Technology evolves quickly: in 2006, the typical 40-inch flat screen TV would have cost you over $1,500. Today, 10 years later, you can purchase a 40-inch flat screen TV for less than $230.
The same has happened with hearing aids, even though it’s more likely to escape our awareness. We notice that TVs become bigger, better, and less expensive, but we’re blind to the advancements in hearing aids because we’re not inundated with advertising and massive store exhibits.
Nonetheless, hearing aids, along with all other consumer electronics, have improved drastically over the last 10 years. If analog hearing aids are like the bulky 15-inch-tube-TVs of the past, modern digital hearing aids are like the lightweight 65-inch-Ultra-High-Definition TVs of the present.
Here’s what makes modern hearing aids significantly better, beginning with the technology that makes it all possible.
Hearing aids, like all electronics, have benefited from the digital revolution. Hearing aids have come to be, in a sense, miniaturized computers, with all of the coding flexibility you’d expect from a contemporary computer.
The result is a gadget that is compact, lightweight, energy-efficient, and proficient at manipulating information—information being, in the case of a hearing aid, sound.
So how do modern hearing aids manipulate sound? Let’s use an analogy: visualize inbound sound as incoming mail and the digital hearing aid as a mailroom.
As mail is obtained, it’s identified, labeled, stored, and ultimately delivered to the appropriate recipients. In a similar manner, digital hearing aids can take incoming sound and can label certain frequencies to be delivered to the amplifier. Speech sounds, for example, can be tagged as essential and sent to the speaker for amplification. Likewise, background noise can be tagged as “undeliverable” and returned.
Analog hearing aids didn’t have this “mailroom” functionality. Incoming sound is delivered all at one time—like if the mail clerk were to give you everyone’s mail and you had to sort through the clutter yourself to find your own. Speech simply gets lost in the mix with background noise, and you have to work hard to dig it out.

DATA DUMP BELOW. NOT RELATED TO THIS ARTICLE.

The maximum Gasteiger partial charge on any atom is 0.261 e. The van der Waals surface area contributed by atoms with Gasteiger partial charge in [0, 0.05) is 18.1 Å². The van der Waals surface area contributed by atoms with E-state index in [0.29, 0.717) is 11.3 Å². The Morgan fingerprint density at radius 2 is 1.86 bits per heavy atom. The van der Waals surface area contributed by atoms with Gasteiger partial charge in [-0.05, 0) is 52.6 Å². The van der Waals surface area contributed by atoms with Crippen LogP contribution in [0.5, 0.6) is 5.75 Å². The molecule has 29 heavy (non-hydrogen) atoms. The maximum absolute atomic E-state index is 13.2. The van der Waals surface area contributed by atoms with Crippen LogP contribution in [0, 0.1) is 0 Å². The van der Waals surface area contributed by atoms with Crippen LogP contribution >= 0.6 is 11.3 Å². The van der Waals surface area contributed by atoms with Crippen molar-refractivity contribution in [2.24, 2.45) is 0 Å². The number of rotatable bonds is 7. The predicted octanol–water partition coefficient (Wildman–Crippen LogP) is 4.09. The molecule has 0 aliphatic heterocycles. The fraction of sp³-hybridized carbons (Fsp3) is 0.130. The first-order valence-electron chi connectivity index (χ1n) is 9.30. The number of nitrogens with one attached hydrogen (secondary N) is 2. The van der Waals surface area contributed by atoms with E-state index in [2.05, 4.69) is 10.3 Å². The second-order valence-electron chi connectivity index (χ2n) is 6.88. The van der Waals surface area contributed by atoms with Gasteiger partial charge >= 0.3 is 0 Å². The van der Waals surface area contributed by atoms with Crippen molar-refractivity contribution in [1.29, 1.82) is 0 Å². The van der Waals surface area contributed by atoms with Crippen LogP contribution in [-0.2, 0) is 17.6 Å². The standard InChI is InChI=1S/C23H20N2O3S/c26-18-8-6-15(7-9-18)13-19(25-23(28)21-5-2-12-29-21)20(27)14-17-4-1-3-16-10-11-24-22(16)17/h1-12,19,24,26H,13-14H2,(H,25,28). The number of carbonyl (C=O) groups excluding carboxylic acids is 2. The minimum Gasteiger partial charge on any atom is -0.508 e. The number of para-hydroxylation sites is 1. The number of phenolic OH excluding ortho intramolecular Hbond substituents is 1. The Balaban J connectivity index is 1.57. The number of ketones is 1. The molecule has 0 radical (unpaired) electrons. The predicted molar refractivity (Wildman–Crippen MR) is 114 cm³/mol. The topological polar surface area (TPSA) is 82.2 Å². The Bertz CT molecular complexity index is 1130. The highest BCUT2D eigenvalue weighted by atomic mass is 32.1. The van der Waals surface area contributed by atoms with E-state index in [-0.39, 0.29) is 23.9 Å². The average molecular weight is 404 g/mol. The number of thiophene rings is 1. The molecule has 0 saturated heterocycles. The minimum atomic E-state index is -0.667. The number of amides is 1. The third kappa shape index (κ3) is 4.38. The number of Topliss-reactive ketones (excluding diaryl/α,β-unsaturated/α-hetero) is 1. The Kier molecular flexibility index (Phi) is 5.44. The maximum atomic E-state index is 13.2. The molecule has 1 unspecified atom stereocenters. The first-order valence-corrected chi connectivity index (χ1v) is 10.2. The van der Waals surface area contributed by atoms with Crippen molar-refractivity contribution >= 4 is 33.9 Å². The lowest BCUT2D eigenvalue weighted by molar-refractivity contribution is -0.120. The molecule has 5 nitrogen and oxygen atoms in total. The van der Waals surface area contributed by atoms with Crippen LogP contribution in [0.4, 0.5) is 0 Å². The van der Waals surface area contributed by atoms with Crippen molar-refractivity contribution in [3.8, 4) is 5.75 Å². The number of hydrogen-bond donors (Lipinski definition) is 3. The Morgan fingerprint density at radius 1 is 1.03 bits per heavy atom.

Hearing Aid Advanced Features
Digital manipulation of information is the key element to everything a modern hearing aid can accomplish. Here are some of the advanced features associated with contemporary hearing aids that digital technology helps make possible:
- Speech recognition – digital hearing aids can distinguish and enhance speech with digital processing and directional microphones.
- Background noise suppression – background noise is a lower frequency sound, which the hearing aid can recognize and inhibit.
- Clearer phone calls – telecoil technology amplifies the signal from your phone, producing clear sound without interference.
- Wireless streaming – hearing aids equipped with Bluetooth technology can connect to devices wirelessly, so you can stream music, phone calls, and TV programs directly to your hearing aids.
- Wireless control – compatible hearing aids can be operated with smart phones and digital watches, so you can effortlessly and discreetly adjust volume and settings.
Test Out Your New Digital Hearing Aids
As you have seen, digital hearing aids are powerful pieces of contemporary technology. That’s why almost all cases of hearing loss can now be effectively treated, and why the majority of people are pleased with the performance of their hearing aids.
If you’d like to test drive this new technology for yourself, give us a call and inquire about our hearing aid trial period.